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Ecology and Life
The puppy room easing life's pain in a stroke
Gentle wobblings of a 'foul gull' fulmar
Frigatebird returns to nest on Ascension for first time since Darwin
New to Nature No 94: Canthigaster criobe
Uggie: 'He likes to fly first class'
It's a dog's life in China: sold for £1m or stolen and sold as meat
Malibu residents hire crew to remove rotting whale carcass from beach
Yellowstone's popular alpha female wolf shot dead by hunters outside park
What I miss most in the dead time of winter is the insects
BSE testing on cattle slaughtered for food 'no longer necessary'
Malaysia seizes 1,500 elephant tusks headed for China
The vibrant river was a welcome relief after the bleak, snow-covered fields
TV Review: Miniature Britain; Weight Loss Ward; Rome
Marine conservation group says UK lacks ambition to preserve seas
UK seas to gain 31 marine conservation zones
Live animal exports going via previously unknown routes
When a dozing otter steals the show
Newly discovered slow loris species already threatened
What the male bowerbird can teach us about home furnishings
Could this really be the fearsome, legendary Girt Dog reincarnate?
Overfishing is a solvable environmental challenge for the EU
Life comes cheap for winter wrens
Ash trees consumed by something of the night
Foie gras taken off menu in House of Lords
  What I miss most in the dead time of winter is the insects
It was like a last cigarette butt swept up after the party a bluebottle buzzing at the window. It got me thinking and, as I took my walk across the marsh, I tried to analyse what I miss most in winter. Why should I feel a sense of absence: after all, many of the old favourites are in place regardless of season. The blackbirds are on the lawn as the door closes, and when I pass the last houses the starlings are still along the pot tops to repeat their self-delighting inward song. Beyond the kissing gate, no single tree has yet moved. They're all here and, while they're now stripped bare of foliage, they will make that heroic outstretched stand winter-long. If anything reeds are more beautiful during the dead time, their stems a rich cinnamon and their heads a sparkling floss in the sunlight. There is even a special harvest which is lost once spring arrives. Today I can enjoy it all: the glorious canine music from the pink-footed geese and that special quietness of a stonechat on its fence top.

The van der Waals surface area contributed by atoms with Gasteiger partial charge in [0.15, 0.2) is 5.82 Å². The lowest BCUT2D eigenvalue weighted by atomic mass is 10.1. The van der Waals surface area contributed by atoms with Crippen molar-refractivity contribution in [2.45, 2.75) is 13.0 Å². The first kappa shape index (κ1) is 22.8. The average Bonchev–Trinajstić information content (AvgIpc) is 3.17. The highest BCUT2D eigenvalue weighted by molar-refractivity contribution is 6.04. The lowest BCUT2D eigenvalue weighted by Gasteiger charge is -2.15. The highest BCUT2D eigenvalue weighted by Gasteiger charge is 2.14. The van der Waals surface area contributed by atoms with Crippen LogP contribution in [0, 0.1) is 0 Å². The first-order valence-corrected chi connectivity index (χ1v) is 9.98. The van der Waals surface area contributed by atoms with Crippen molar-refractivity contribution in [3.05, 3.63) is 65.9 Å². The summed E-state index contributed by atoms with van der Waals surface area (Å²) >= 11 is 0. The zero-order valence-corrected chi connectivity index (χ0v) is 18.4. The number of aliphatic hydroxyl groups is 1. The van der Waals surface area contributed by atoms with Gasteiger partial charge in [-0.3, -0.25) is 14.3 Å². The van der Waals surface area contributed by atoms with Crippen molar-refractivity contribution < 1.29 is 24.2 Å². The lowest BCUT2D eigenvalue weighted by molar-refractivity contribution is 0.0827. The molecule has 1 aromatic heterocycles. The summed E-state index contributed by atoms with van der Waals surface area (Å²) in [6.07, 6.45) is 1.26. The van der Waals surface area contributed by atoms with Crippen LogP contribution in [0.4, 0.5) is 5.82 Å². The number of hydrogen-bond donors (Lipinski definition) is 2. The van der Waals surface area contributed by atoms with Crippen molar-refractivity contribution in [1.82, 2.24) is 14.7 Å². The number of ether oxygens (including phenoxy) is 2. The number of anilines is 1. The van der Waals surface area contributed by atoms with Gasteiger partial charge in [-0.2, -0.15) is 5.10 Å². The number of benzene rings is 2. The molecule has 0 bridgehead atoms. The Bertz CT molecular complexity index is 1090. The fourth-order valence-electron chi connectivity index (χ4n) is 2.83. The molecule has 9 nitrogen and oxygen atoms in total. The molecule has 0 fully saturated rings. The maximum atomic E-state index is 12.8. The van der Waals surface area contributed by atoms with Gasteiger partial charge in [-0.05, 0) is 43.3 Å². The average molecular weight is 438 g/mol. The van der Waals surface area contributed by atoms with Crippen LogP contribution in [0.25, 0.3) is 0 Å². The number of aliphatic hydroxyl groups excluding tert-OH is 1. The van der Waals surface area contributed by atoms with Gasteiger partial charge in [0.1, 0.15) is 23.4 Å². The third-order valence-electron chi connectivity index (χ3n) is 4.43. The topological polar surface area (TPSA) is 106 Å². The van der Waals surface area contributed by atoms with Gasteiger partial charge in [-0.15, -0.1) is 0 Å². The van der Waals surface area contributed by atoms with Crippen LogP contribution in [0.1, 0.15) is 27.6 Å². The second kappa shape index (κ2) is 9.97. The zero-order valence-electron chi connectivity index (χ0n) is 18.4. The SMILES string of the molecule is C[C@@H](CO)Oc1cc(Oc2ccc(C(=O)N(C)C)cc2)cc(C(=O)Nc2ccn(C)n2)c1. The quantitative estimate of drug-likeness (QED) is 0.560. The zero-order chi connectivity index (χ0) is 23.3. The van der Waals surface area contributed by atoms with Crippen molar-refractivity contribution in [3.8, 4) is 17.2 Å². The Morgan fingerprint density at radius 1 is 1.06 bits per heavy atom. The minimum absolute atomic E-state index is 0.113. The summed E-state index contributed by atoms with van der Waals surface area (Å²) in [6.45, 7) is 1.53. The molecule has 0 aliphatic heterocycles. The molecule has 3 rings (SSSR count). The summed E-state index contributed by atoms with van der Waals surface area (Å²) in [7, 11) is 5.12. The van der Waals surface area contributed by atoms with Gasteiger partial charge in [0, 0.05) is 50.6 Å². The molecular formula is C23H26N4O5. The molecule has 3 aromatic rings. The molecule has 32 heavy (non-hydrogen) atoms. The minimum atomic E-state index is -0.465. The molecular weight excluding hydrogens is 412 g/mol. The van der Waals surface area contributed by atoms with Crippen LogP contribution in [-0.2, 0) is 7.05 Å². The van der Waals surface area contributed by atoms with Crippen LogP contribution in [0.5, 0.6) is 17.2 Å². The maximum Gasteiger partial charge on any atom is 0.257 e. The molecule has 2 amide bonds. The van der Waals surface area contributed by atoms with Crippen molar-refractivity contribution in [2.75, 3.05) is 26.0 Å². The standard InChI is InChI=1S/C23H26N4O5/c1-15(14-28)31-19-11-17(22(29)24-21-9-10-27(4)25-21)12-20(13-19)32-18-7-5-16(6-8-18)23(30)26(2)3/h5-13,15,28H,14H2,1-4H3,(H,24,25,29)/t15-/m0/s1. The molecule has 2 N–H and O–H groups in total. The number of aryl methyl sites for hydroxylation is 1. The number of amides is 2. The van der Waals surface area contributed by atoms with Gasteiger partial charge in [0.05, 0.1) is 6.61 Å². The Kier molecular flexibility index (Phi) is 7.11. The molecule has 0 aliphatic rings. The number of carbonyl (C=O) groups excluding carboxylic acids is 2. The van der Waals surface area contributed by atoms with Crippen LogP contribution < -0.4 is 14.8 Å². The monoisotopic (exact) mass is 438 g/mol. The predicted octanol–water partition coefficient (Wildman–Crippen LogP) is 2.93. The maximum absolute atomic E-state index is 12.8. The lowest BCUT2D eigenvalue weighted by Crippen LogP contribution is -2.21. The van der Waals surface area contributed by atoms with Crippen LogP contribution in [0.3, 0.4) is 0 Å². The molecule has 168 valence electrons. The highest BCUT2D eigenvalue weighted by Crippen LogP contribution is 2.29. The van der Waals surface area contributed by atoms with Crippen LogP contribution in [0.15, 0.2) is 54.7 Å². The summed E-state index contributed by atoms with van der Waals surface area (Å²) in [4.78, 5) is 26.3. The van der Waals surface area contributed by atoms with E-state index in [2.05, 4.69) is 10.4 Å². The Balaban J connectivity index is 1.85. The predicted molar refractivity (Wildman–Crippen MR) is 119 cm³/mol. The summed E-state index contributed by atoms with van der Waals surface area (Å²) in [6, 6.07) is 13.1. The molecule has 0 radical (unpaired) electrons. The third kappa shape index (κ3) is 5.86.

Yet what I miss most is the insects, those relatives of that bluebottle, whose warmth-loving soft-bodied forms are incinerated in the scorching colour of autumn. Winter is insect-free, and it makes you think about all their gifts through the year: the shapeless clouds of chironomids choiring down the dyke at last light; the glancing maypole weave of butterflies and bumblebees around the flowering bramble; then all those sleeping beauties in my moth trap maybe 60-70 species on a good summer's night that always add a spoonful of excitement to moth day (Saturday mornings). Thank goodness for the December moth, an insect so subtly beautiful it seems almost purpose-made to remind us of the aesthetic possibilities of chitin. What it also epitomises is the fugitive joys of insects. After all, no more than one in 10,000 of us has probably made the acquaintance of this garden familiar.
New to Nature No 96: Oncopodura fadriquei
Animal rights activists plan direct action against beagle imports
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New to Nature No 98: Xerophytacolus claviverpus
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A badger's biscuit-sized footprints in the snow follow the field edge
British moths in calamitous decline, major new study reveals
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The lake is muted under the winter sun, like a faint watercolour painting
Should the RSPCA have pursued the man who ate a live goldfish?
Days of heavy rain have left the ancient woodland sodden
Alice Roberts: Rudolph and our early ancestors a love story
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